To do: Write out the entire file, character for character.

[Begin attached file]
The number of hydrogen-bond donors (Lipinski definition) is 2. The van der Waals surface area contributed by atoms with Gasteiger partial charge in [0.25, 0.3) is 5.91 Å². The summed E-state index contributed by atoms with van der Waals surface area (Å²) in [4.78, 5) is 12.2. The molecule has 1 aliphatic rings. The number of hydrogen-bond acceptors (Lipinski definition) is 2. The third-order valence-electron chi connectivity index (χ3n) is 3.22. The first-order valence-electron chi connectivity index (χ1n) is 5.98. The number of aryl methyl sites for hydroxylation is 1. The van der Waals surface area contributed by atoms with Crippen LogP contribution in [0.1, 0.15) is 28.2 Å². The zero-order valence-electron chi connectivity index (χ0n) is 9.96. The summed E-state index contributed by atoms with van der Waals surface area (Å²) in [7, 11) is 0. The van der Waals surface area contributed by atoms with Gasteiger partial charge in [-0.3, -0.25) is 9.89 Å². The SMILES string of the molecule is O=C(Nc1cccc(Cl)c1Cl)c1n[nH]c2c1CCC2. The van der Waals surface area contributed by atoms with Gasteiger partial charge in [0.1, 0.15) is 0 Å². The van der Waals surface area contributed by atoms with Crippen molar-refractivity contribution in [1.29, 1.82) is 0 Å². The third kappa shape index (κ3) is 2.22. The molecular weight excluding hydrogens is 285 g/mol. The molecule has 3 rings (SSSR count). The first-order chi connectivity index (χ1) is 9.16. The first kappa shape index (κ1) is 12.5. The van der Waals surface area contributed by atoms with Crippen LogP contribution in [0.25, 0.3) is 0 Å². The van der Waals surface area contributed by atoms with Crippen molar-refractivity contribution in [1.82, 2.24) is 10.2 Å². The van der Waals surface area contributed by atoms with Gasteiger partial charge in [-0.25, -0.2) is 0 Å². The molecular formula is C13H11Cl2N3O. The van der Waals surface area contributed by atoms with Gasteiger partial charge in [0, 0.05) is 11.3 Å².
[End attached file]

The number of hydrogen-bond donors (Lipinski definition) is 2. The van der Waals surface area contributed by atoms with Gasteiger partial charge in [0.25, 0.3) is 5.91 Å². The summed E-state index contributed by atoms with van der Waals surface area (Å²) in [4.78, 5) is 12.2. The molecule has 1 aliphatic rings. The number of hydrogen-bond acceptors (Lipinski definition) is 2. The third-order valence-electron chi connectivity index (χ3n) is 3.22. The first-order valence-electron chi connectivity index (χ1n) is 5.98. The number of aryl methyl sites for hydroxylation is 1. The van der Waals surface area contributed by atoms with Crippen LogP contribution in [0.1, 0.15) is 28.2 Å². The zero-order valence-electron chi connectivity index (χ0n) is 9.96. The summed E-state index contributed by atoms with van der Waals surface area (Å²) in [7, 11) is 0. The van der Waals surface area contributed by atoms with Gasteiger partial charge in [-0.3, -0.25) is 9.89 Å². The SMILES string of the molecule is O=C(Nc1cccc(Cl)c1Cl)c1n[nH]c2c1CCC2. The van der Waals surface area contributed by atoms with Gasteiger partial charge in [0.1, 0.15) is 0 Å². The van der Waals surface area contributed by atoms with Crippen molar-refractivity contribution in [1.29, 1.82) is 0 Å². The third kappa shape index (κ3) is 2.22. The molecular weight excluding hydrogens is 285 g/mol. The molecule has 3 rings (SSSR count). The first-order chi connectivity index (χ1) is 9.16. The first kappa shape index (κ1) is 12.5. The van der Waals surface area contributed by atoms with Crippen LogP contribution in [0.25, 0.3) is 0 Å². The van der Waals surface area contributed by atoms with Crippen molar-refractivity contribution in [1.82, 2.24) is 10.2 Å². The van der Waals surface area contributed by atoms with Gasteiger partial charge in [-0.25, -0.2) is 0 Å². The molecular formula is C13H11Cl2N3O. The van der Waals surface area contributed by atoms with Gasteiger partial charge in [0, 0.05) is 11.3 Å².